Astronauts onboard the International Space Station were given a treat – they witnessed one of the most spectacular natural phenomenon on Earth, from space. From onboard the station, Terry Virts also filmed it and took some pictures, so we can all enjoy.
We’ve been recently spoiled by the Tweets of ISS astronauts – Samantha Cristoforetti tweeted pictures of coffee drinking in space for the first time, as well as some amazing shots of the Earth taken from above, while Virts posted some amazing shots of India and the Gange. But this one definitely takes the crown.
“Flying away from one of the most incredible auroras I’ve seen,” said Virts, “just west of Australia.” In addition to capturing the photo you’re about to see full size, Virts also captured a Vine, which you can see below.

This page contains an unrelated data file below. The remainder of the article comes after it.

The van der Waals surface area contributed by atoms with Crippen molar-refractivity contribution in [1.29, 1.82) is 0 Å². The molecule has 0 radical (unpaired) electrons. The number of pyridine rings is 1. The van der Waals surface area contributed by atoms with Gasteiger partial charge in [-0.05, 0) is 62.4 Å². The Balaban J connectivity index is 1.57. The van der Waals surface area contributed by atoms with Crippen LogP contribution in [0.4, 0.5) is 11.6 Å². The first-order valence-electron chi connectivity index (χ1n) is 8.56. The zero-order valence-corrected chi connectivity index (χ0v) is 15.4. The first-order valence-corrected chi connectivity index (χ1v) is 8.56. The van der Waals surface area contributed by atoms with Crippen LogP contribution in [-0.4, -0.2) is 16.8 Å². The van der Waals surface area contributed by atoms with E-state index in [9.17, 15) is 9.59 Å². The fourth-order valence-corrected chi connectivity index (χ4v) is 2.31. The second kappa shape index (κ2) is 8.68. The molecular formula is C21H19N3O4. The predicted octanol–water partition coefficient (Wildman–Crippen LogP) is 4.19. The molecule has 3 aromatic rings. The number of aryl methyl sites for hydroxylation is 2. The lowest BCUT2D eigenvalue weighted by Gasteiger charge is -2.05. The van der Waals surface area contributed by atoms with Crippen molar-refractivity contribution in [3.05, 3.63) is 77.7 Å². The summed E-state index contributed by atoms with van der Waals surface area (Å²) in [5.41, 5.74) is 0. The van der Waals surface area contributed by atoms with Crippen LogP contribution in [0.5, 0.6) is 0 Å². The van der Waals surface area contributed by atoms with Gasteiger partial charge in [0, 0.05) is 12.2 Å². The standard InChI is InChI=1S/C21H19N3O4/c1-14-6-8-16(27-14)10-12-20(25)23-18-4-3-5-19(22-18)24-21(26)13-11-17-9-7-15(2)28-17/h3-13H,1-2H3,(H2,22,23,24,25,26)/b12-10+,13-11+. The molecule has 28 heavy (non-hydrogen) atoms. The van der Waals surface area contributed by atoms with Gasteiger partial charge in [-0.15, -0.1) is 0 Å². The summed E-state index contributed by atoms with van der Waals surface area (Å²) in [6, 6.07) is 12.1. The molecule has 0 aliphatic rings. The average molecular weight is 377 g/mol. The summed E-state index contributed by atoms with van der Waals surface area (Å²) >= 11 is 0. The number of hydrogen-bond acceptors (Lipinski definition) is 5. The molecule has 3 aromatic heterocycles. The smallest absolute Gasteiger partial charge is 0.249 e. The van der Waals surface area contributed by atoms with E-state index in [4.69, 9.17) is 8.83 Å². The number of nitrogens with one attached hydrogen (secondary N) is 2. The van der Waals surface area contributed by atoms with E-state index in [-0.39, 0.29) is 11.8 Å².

Unfortunately though, it seems like the best of it wasn’t actually caught on camera.
“I wish I’d been two minutes quicker with the camera. We were right above this and surrounded by green! #spa… https://t.co/vmRapt3f9B,” he tweeted afterwards.
The aurora borealis is caused by cosmic rays, solar wind and magnetospheric plasma interacting with the upper atmosphere. Basically, charged electrons and protons enter the atmosphere from above, they cause ionization, and excite atmospheric constituents, making them release light. While on Earth the aurora borealis can be seen mostly in high latitudes, seeing it from out space is a very different experience.
Enjoyed this article? Join 40,000+ subscribers to the ZME Science newsletter. Subscribe now!